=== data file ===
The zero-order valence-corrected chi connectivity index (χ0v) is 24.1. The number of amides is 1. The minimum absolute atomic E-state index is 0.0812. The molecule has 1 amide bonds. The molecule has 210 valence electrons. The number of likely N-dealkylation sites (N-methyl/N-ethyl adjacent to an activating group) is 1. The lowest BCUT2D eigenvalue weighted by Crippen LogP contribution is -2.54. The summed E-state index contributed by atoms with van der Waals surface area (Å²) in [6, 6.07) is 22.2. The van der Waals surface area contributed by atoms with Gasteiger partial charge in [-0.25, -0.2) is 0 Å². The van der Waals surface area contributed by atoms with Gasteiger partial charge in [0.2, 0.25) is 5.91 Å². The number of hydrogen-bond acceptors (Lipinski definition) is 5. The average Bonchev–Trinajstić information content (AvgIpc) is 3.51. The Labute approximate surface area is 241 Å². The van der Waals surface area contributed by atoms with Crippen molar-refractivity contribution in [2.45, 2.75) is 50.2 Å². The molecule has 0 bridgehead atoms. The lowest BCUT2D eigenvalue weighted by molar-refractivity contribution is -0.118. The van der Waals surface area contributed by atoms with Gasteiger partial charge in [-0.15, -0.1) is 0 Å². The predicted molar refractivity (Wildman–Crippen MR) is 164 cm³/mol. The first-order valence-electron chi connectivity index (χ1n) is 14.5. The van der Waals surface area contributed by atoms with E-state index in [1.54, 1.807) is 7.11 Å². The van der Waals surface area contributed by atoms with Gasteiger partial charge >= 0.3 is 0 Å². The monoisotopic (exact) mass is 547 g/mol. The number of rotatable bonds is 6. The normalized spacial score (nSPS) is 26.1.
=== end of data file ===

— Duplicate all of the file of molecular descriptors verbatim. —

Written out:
The zero-order valence-corrected chi connectivity index (χ0v) is 24.1. The number of amides is 1. The minimum absolute atomic E-state index is 0.0812. The molecule has 1 amide bonds. The molecule has 210 valence electrons. The number of likely N-dealkylation sites (N-methyl/N-ethyl adjacent to an activating group) is 1. The lowest BCUT2D eigenvalue weighted by Crippen LogP contribution is -2.54. The summed E-state index contributed by atoms with van der Waals surface area (Å²) in [6, 6.07) is 22.2. The van der Waals surface area contributed by atoms with Gasteiger partial charge in [-0.25, -0.2) is 0 Å². The van der Waals surface area contributed by atoms with Gasteiger partial charge in [0.2, 0.25) is 5.91 Å². The number of hydrogen-bond acceptors (Lipinski definition) is 5. The average Bonchev–Trinajstić information content (AvgIpc) is 3.51. The Labute approximate surface area is 241 Å². The van der Waals surface area contributed by atoms with Crippen molar-refractivity contribution in [2.45, 2.75) is 50.2 Å². The molecule has 0 bridgehead atoms. The lowest BCUT2D eigenvalue weighted by molar-refractivity contribution is -0.118. The van der Waals surface area contributed by atoms with Gasteiger partial charge in [-0.15, -0.1) is 0 Å². The predicted molar refractivity (Wildman–Crippen MR) is 164 cm³/mol. The first-order valence-electron chi connectivity index (χ1n) is 14.5. The van der Waals surface area contributed by atoms with E-state index in [1.54, 1.807) is 7.11 Å². The van der Waals surface area contributed by atoms with Gasteiger partial charge >= 0.3 is 0 Å². The monoisotopic (exact) mass is 547 g/mol. The number of rotatable bonds is 6. The normalized spacial score (nSPS) is 26.1.